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Brown pledges $25,000 to move LaSalle dog park

The Barkyard, the city's off-leash dog park, is being relocated to another area of LaSalle Park.

The move was triggered after it was determined the initial site was located too close to the city's water treatment facility, in violation of Environmental Protection Agency regulations, Mayor Byron W. Brown said Saturday. The mayor also pledged $25,000 in city funding for the park.

The city has collaborated with American Water to provide fresh water and running fountains to the new area at a cost of approximately $10,000. In addition, the city will provide benches and other facilities for the dog park at an estimated cost of $15,000. The city will also provide routine trash collection and snow plowing in the winter, when necessary.

Supporters of the Barkyard have raised $35,000 in private funding toward a new fence at the new site. More information is available through


Gifted children's issues are focus of conference

Being gifted, or a high-ability learner, does not mean a child has no problems.

The social and emotional issues of gifted children are among the many topics to be explored at this year's annual meeting of AGATE, Advocacy for Gifted and Talented Education in New York State, at Canisius College.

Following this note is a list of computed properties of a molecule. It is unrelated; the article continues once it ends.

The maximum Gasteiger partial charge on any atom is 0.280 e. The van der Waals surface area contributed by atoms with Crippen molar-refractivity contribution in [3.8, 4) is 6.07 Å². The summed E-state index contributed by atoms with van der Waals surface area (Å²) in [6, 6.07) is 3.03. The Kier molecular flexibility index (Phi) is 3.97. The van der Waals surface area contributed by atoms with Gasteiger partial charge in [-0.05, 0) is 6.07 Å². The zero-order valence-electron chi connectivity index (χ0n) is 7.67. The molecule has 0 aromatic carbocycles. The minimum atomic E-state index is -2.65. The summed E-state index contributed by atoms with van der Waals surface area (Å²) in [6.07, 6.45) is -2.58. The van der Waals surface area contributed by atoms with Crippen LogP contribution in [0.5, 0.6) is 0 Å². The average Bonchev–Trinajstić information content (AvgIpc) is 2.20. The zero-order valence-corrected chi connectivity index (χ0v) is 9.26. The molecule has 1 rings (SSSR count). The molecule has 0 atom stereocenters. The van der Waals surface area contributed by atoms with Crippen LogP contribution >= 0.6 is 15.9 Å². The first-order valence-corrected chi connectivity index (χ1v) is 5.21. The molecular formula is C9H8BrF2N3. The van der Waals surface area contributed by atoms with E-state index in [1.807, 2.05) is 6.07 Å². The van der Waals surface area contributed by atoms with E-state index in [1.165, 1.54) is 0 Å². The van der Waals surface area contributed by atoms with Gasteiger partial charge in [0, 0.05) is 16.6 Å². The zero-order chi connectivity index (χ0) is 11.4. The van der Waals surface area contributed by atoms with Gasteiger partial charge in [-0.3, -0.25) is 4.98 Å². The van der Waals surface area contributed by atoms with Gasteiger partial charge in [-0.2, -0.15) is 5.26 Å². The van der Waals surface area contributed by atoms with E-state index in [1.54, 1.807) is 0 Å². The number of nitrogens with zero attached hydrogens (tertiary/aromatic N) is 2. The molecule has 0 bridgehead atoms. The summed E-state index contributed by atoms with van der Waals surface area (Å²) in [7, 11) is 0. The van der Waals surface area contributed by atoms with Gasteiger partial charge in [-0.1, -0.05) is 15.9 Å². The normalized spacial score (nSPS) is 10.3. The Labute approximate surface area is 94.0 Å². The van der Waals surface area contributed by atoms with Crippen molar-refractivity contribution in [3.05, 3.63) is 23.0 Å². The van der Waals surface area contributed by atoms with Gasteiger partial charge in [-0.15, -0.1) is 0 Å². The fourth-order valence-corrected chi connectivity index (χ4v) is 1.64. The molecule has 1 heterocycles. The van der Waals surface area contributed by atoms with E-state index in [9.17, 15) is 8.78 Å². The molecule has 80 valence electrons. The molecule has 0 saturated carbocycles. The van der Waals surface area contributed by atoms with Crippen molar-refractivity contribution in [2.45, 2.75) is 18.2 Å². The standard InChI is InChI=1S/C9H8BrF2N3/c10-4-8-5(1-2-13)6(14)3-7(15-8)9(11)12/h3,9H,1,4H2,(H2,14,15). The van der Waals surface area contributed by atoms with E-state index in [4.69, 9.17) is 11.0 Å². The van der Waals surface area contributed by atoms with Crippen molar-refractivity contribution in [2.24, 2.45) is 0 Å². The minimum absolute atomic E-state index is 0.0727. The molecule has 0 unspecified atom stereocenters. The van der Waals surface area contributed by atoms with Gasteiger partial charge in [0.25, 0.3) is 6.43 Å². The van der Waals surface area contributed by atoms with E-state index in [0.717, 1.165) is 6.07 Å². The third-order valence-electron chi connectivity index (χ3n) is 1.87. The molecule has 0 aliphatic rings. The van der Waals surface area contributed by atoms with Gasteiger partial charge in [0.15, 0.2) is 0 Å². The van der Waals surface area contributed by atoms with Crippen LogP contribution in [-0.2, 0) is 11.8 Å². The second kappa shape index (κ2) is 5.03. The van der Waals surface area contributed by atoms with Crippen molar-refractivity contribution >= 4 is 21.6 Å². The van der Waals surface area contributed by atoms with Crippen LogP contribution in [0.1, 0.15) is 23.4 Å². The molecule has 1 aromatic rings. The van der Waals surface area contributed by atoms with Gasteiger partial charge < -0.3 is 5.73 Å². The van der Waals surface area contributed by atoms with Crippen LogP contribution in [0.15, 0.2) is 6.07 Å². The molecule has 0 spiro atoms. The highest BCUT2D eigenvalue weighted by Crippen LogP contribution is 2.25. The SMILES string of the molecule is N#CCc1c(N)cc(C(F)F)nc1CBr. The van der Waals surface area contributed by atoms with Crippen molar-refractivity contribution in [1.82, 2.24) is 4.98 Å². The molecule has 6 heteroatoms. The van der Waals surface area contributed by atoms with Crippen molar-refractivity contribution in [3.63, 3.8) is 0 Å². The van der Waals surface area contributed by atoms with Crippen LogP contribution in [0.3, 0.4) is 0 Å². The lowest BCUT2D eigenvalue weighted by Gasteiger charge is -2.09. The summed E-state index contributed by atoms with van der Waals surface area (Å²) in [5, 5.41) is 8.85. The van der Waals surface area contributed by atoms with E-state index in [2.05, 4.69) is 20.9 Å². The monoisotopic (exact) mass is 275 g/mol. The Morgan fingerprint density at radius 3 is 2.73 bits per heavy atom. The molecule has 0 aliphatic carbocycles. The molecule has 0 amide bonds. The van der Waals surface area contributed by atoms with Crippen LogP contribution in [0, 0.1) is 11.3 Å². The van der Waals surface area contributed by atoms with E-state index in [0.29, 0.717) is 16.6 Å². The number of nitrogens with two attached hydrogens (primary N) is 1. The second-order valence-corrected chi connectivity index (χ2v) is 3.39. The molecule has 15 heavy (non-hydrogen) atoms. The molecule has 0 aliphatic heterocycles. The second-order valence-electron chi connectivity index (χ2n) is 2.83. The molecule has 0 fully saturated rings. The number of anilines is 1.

The two-day conference, which is open to parents, professionals and college students, will be held Friday and Oct. 25.

Patricia A. Schuler, a nationally certified counselor, will give a keynote address, "A Framework of Understanding Social and Emotional Issues of Gifted Students," at 1:45 p.m. next Friday.

Mary Ruth Coleman, senior scientist in the School of Education at the University of North Carolina at Chapel Hill, will speak about "Recognizing Giftedness in Children From Culturally Diverse and/or Economically Disadvantaged Backgrounds" at 8:30 a.m. Oct. 25.

To register, go to


$5 million grant awarded to fight lead poisoning

WASHINGTON -- In a continuing effort to eliminate lead poisoning, the U.S. Department of Housing and Urban Development has awarded awarded Western New York more than $5 million to repair homes and educate the public.

The Community Foundation for Greater Buffalo will use $300,000 to educate an estimated 1,000 people in impoverished areas on lead poisoning and distribute lead hazard information to about 20,000 households. Erie County plans to use $3 million to implement lead-control efforts, such as in home repairs, according to a statement from Sen. Charles E. Schumer, D-N.Y.

Houses built before 1978 are likely to have some lead-based paint exposed, which can cause learning disabilities and behavioral problems in children, according to the Center for Disease Control and Prevention.

Dr. Anthony Billittier IV, Erie County health commissioner, said the county is working to eliminate lead exposure.

"This funding will allow my staff to continue to make significant progress on a problem that continues to plague our community," he said.

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